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:A

:B

"The middle column shows the mental models postulated for human reasoners, and the right-hand column shows fully explicit models, which represent the false components in true possibilities using negations that are true: denotes negation and "..." denotes a wholly implicit model. The footnote on the mental models for "if" indicates that the implicit model represents the possibilities in which A is false, and the footnote on the mental models for ''if and only if" indicates that the implicit model represents the possibilities in which both A and B are false.

"The middle column shows the mental models postulated for human reasoners, and the right-hand column shows fully explicit models, which represent the false components in true possibilities using negations that are true: denotes negation and "..." denotes a wholly implicit model. The footnote on the mental models for "if" indicates that the implicit model represents the possibilities in which A is false, and the footnote on the mental models for ''if and only if" indicates that the implicit model represents the possibilities in which both A and B are false.

Reasoners use all the information available to them to construct models—discourse, perception, general knowledge, memory, and imagination. They formulate a conclusion that holds in their models but that was not explicit in the starting information. If a conclusion holds in all the models of the premises, then it is necessary given the premises. If it holds in at least one model of the premises, then it is possible given the premises. The probability of a conclusion depends on the proportion of models in which it holds, granted that each model is equiprobable, which is an assumption that reasoners make in default of evidence to the contrary. The theory accordingly unifies reasoning about necessity, possibility, and probability. They all depend on a semantic process rather than a formal one. They all depend on a grasp of meaning, which is used to imagine the possibilities compatible with the premises.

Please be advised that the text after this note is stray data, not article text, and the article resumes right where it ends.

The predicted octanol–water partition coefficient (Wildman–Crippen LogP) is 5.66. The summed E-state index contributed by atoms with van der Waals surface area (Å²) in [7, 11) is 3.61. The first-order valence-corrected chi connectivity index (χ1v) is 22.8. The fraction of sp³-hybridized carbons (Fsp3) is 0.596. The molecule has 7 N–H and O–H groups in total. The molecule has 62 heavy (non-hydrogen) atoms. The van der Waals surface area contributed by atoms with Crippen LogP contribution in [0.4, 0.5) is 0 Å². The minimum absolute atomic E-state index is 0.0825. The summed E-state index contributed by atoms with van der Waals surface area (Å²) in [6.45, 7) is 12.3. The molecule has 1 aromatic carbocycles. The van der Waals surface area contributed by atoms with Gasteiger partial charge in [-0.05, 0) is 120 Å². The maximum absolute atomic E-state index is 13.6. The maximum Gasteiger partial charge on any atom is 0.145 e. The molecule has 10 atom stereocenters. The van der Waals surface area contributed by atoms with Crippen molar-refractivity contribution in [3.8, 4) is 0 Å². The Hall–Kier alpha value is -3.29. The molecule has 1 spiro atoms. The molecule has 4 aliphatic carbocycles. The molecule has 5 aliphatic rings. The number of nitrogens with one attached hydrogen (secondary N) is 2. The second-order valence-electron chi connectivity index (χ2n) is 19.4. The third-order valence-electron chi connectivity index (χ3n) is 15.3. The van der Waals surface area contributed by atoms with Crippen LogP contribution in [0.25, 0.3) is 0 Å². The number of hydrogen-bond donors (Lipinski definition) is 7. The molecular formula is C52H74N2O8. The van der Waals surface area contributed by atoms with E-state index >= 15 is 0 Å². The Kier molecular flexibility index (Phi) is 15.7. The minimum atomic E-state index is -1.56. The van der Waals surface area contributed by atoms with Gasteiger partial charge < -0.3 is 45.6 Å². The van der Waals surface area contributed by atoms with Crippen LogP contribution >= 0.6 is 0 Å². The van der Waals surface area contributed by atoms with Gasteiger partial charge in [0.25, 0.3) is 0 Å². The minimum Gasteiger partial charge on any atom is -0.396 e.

To illustrate the theory, consider the following inference:

The switches are on or the brakes are on, or both.

The switches are not on.

The disjunctive premise elicits the models:

switches brakes switches brakes

The second premise eliminates the models representing the possibilities in which the switches are on. The remaining model yields the conclusion that the brakes are on. This conclusion is valid because it holds in all the models—in this case, the single model—of the premises.

## Understanding And Treating Autism

Whenever a doctor informs the parents that their child is suffering with Autism, the first & foremost question that is thrown over him is - How did it happen? How did my child get this disease? Well, there is no definite answer to what are the exact causes of Autism.

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